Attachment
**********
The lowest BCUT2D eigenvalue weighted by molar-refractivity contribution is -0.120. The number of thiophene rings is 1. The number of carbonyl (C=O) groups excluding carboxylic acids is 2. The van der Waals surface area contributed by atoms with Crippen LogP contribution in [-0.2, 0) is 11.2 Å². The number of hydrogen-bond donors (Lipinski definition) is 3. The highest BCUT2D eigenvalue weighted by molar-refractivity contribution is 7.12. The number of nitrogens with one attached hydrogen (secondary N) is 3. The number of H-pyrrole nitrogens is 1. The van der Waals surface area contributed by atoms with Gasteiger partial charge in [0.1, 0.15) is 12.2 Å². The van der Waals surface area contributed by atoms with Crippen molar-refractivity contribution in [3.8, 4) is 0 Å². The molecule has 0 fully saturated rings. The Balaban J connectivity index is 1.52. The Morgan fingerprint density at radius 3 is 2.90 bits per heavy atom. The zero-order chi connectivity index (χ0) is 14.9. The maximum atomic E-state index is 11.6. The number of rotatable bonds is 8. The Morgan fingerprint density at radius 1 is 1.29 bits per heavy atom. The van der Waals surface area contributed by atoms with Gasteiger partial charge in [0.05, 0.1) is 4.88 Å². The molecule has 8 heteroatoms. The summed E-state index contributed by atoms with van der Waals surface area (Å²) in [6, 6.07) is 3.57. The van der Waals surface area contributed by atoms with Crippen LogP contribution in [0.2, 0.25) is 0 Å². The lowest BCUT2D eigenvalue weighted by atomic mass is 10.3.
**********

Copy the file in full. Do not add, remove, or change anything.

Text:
The lowest BCUT2D eigenvalue weighted by molar-refractivity contribution is -0.120. The number of thiophene rings is 1. The number of carbonyl (C=O) groups excluding carboxylic acids is 2. The van der Waals surface area contributed by atoms with Crippen LogP contribution in [-0.2, 0) is 11.2 Å². The number of hydrogen-bond donors (Lipinski definition) is 3. The highest BCUT2D eigenvalue weighted by molar-refractivity contribution is 7.12. The number of nitrogens with one attached hydrogen (secondary N) is 3. The number of H-pyrrole nitrogens is 1. The van der Waals surface area contributed by atoms with Gasteiger partial charge in [0.1, 0.15) is 12.2 Å². The van der Waals surface area contributed by atoms with Crippen molar-refractivity contribution in [3.8, 4) is 0 Å². The molecule has 0 fully saturated rings. The Balaban J connectivity index is 1.52. The Morgan fingerprint density at radius 3 is 2.90 bits per heavy atom. The zero-order chi connectivity index (χ0) is 14.9. The maximum atomic E-state index is 11.6. The number of rotatable bonds is 8. The Morgan fingerprint density at radius 1 is 1.29 bits per heavy atom. The van der Waals surface area contributed by atoms with Gasteiger partial charge in [0.05, 0.1) is 4.88 Å². The molecule has 8 heteroatoms. The summed E-state index contributed by atoms with van der Waals surface area (Å²) in [6, 6.07) is 3.57. The van der Waals surface area contributed by atoms with Crippen LogP contribution in [0.2, 0.25) is 0 Å². The lowest BCUT2D eigenvalue weighted by atomic mass is 10.3.